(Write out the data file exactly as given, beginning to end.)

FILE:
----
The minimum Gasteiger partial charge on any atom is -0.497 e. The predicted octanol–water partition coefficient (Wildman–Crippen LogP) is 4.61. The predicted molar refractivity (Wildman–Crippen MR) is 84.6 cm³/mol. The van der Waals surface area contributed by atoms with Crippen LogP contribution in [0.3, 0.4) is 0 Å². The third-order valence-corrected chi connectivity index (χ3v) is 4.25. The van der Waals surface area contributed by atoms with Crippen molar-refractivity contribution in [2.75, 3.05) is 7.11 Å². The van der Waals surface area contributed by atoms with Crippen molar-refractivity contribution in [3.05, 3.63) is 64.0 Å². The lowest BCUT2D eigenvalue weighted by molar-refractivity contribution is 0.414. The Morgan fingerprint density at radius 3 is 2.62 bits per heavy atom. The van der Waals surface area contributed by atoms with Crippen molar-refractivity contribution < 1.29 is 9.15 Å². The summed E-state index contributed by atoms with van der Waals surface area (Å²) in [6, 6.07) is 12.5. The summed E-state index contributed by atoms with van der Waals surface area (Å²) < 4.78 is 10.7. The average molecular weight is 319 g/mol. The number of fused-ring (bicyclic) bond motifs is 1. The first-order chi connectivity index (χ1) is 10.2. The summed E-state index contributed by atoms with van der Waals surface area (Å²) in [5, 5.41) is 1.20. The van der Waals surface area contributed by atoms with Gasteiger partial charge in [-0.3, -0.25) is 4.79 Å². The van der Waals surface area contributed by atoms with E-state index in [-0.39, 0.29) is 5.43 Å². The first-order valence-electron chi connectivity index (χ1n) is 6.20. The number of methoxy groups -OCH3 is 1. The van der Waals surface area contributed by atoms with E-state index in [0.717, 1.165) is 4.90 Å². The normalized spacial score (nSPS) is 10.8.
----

The minimum Gasteiger partial charge on any atom is -0.497 e. The predicted octanol–water partition coefficient (Wildman–Crippen LogP) is 4.61. The predicted molar refractivity (Wildman–Crippen MR) is 84.6 cm³/mol. The van der Waals surface area contributed by atoms with Crippen LogP contribution in [0.3, 0.4) is 0 Å². The third-order valence-corrected chi connectivity index (χ3v) is 4.25. The van der Waals surface area contributed by atoms with Crippen molar-refractivity contribution in [2.75, 3.05) is 7.11 Å². The van der Waals surface area contributed by atoms with Crippen molar-refractivity contribution in [3.05, 3.63) is 64.0 Å². The lowest BCUT2D eigenvalue weighted by molar-refractivity contribution is 0.414. The Morgan fingerprint density at radius 3 is 2.62 bits per heavy atom. The van der Waals surface area contributed by atoms with Crippen molar-refractivity contribution < 1.29 is 9.15 Å². The summed E-state index contributed by atoms with van der Waals surface area (Å²) in [6, 6.07) is 12.5. The summed E-state index contributed by atoms with van der Waals surface area (Å²) < 4.78 is 10.7. The average molecular weight is 319 g/mol. The number of fused-ring (bicyclic) bond motifs is 1. The first-order chi connectivity index (χ1) is 10.2. The summed E-state index contributed by atoms with van der Waals surface area (Å²) in [5, 5.41) is 1.20. The van der Waals surface area contributed by atoms with Gasteiger partial charge in [-0.3, -0.25) is 4.79 Å². The van der Waals surface area contributed by atoms with E-state index in [-0.39, 0.29) is 5.43 Å². The first-order valence-electron chi connectivity index (χ1n) is 6.20. The number of methoxy groups -OCH3 is 1. The van der Waals surface area contributed by atoms with E-state index in [0.717, 1.165) is 4.90 Å². The normalized spacial score (nSPS) is 10.8.